The club might be upgrading but it is hard to shake the feeling that many of their supporters would rather be tucking into a plate of bubble and squeak, or "sloppy eggs, chips and beans" at the unpretentious greasy spoon where Carole and Ken have been lifting the shutters at 7am every day for the past 49 years.

Others will argue that football has moved on. West Ham, they would say, have to ditch their image as a family club of long-suffering cockneys and take their first steps into a brave new world, where the next generation of supporters will be the wealthy offspring of pinstriped Canary Wharf executives rather than classic East Enders. They might have a point, too.

Football has become a business where, at its highest end, money seems to be the way we keep the score. Of course it benefits West Ham to move to their shiny new home, with the prospect of a shiny new future.

Equally, if you value tradition in football you will understand those supporters' feelings and, similarly, you might be glad, relieved even, that Liverpool's proposed move to Stanley Park never came off and that other places, among them Stamford Bridge, Craven Cottage and the City Ground, appear to have been spared.

Everton hopefully can do the same. Goodison Park might be cramped, ageing and, yes, a bit tatty round the edges but, in another sense, that is part of its charm. It is almost shoehorned into those tight rows of terraced houses, but it is one of the dwindling number of football grounds that still has atmosphere inside and out.

Take a walk down Goodison Road and you can feel the history. Breathe in the smells - the fish and chips, the beer fumes, sometimes topped off by the piles of dung left by police horses. It doesn't sound pleasant, does it? Yet, somehow, it works. There is a soul here, created over 100 years, that cannot be found, or recreated, at a gleaming out-of-town bowl, with a park-and-ride scheme and a Frankie and Benny's next door.

But this is increasingly the way football is heading. Thirty-six out of the 92 clubs have moved grounds in the past 20 years and soon it will be nearer to one out of every two. White Hart Lane will have been entirely redeveloped by the time Tottenham Hotspur start the 2018-19 season. Scunthorpe, York, Brentford, Carlisle, Gillingham, Bristol Rovers and Southend are all committed to, or have been looking at, new stadiums.

Others will follow and more football people will come to understand, from first-hand experience, why many West Ham supporters are feeling so delicate. Williams puts it rather neatly: "Ever since it was confirmed we are to leave the area that has been the club's home since 1904 I've been chalking off each game in the same way a condemned man scratches the wall of his prison cell to mark the passing of his last days on Earth, knowing the hangman's noose will inevitably be wrapped around his neck by the end of it all. Frankly, it's not a good way to feel."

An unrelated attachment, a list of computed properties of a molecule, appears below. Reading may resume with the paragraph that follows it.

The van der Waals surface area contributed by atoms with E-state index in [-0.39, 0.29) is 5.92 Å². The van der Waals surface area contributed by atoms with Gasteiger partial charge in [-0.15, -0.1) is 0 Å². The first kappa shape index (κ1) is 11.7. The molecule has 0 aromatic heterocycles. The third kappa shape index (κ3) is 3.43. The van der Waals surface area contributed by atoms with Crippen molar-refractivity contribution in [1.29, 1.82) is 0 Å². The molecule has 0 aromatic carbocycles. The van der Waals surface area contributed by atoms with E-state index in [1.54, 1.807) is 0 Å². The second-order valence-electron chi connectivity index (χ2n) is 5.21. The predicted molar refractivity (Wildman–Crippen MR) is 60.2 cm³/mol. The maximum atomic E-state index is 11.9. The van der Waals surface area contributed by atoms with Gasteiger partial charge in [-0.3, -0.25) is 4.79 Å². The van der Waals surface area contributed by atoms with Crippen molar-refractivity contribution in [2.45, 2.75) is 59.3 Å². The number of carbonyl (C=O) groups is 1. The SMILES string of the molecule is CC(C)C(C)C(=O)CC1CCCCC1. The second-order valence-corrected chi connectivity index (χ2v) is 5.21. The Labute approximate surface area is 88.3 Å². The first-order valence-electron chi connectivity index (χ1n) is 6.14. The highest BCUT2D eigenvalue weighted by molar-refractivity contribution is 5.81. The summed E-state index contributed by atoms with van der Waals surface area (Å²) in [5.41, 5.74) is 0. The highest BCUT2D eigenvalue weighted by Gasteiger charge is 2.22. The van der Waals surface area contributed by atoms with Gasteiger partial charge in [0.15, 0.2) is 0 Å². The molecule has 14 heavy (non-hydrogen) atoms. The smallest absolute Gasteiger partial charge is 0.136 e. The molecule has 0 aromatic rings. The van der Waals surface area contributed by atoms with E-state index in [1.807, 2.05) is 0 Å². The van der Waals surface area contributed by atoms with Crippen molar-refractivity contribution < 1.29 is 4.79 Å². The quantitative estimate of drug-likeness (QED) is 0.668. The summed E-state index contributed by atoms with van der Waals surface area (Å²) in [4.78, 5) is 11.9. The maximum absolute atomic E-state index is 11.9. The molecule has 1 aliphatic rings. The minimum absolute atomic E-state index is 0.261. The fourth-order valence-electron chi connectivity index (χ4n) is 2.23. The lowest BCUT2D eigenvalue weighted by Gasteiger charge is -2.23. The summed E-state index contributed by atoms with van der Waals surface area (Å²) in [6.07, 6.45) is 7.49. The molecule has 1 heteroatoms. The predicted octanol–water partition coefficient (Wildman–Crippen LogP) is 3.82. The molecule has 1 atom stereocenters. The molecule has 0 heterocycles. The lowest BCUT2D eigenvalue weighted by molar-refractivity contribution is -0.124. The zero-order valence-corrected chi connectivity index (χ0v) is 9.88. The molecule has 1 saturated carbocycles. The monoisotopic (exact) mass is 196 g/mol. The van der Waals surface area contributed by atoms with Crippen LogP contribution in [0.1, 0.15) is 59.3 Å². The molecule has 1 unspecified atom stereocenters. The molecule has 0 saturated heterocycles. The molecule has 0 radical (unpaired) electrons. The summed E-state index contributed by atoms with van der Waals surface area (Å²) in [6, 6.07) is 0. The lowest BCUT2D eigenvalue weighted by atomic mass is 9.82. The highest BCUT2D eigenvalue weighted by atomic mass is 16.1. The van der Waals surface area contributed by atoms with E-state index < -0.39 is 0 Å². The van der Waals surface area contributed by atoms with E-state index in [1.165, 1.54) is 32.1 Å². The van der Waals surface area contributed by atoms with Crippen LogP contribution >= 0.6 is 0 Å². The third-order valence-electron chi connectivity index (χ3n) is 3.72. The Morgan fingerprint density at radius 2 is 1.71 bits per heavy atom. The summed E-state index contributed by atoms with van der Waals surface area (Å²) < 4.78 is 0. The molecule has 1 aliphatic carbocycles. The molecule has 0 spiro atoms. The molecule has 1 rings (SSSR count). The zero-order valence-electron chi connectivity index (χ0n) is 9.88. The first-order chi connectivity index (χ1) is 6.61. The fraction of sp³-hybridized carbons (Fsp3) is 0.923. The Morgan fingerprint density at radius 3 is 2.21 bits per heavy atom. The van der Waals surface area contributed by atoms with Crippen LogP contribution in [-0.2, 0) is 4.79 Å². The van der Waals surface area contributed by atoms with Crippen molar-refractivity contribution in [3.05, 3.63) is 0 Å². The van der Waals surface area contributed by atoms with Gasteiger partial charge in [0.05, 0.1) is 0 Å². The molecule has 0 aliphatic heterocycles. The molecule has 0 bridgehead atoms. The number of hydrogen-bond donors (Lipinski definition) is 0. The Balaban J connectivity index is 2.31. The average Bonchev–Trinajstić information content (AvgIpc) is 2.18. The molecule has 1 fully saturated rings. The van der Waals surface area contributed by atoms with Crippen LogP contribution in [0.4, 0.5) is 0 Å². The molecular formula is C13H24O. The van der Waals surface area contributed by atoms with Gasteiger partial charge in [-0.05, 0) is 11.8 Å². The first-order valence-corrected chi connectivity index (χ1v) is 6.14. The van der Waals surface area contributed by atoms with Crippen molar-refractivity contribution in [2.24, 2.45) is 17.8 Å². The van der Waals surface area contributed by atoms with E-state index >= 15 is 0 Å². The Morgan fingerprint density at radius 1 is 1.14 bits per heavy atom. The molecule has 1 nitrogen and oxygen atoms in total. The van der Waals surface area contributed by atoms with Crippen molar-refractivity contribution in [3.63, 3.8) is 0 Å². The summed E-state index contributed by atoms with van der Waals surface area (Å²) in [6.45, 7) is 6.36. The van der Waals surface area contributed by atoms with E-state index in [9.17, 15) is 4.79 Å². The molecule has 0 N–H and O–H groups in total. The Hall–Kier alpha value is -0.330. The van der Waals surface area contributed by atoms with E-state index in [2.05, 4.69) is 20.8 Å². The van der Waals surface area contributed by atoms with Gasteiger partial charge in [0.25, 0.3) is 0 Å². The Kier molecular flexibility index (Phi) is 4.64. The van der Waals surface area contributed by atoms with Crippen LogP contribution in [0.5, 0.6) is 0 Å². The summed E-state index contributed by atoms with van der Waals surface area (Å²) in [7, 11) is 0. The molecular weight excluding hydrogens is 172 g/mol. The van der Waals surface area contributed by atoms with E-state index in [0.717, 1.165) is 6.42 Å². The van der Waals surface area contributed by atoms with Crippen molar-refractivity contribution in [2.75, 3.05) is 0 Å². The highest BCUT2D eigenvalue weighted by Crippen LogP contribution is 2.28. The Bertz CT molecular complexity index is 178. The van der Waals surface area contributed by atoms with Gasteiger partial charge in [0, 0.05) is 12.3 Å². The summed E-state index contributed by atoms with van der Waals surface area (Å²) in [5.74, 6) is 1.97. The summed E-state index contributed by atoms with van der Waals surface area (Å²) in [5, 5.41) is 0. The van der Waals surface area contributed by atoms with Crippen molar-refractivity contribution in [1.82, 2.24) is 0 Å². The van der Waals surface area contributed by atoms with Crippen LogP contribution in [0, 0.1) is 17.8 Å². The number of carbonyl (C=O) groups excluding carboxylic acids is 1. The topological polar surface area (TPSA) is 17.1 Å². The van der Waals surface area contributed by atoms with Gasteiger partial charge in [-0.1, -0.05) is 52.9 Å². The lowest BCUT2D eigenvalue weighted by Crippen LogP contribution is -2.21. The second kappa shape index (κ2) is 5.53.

At the same time, there are butchers, hair salons, clothes and furniture shops and market-stall holders, turning right outside Upton Park underground station, who are clinging to the hope an influx of new residents will actually be better for them than sporadic invasion of football fans.

West Ham's ground is earmarked for more than 800 properties but a local protest movement, the Boleyn Development campaign, have opposed the initial proposals. The campaigners, with a stall on Queen's Market, want more affordable housing and landscaped gardens for one of the English capital's more deprived areas.

At least, however, there is some form of momentum. Stoke City left the Victoria Ground 18 years ago and it is now a monument to neglect, a piece of derelict, fenced-off land branded an "eyesore" by the local residents' association. One man, campaigning to turn it into a park, tried to force the issue a few years back by putting up a tent and squatting for six weeks. The bailiffs kicked him off and there are plans to put up houses at some point. Nobody, however, seems sure about exactly when that will be.

Back in Manchester, meanwhile, the housing estate that will be known as the Maine Place is still only half-finished, even though the football club moved out 12 years ago. Workmen in hard hats are still on site. It has been a grind - so slow that the first intake of kids at Divine Mercy will have moved on to secondary school by the time the blue paint finally goes down - and in the meantime it has been difficult to keep up with the number of businesses that have gone under. That is the thing about these lost grounds: people underestimate sometimes what they meant to the local community.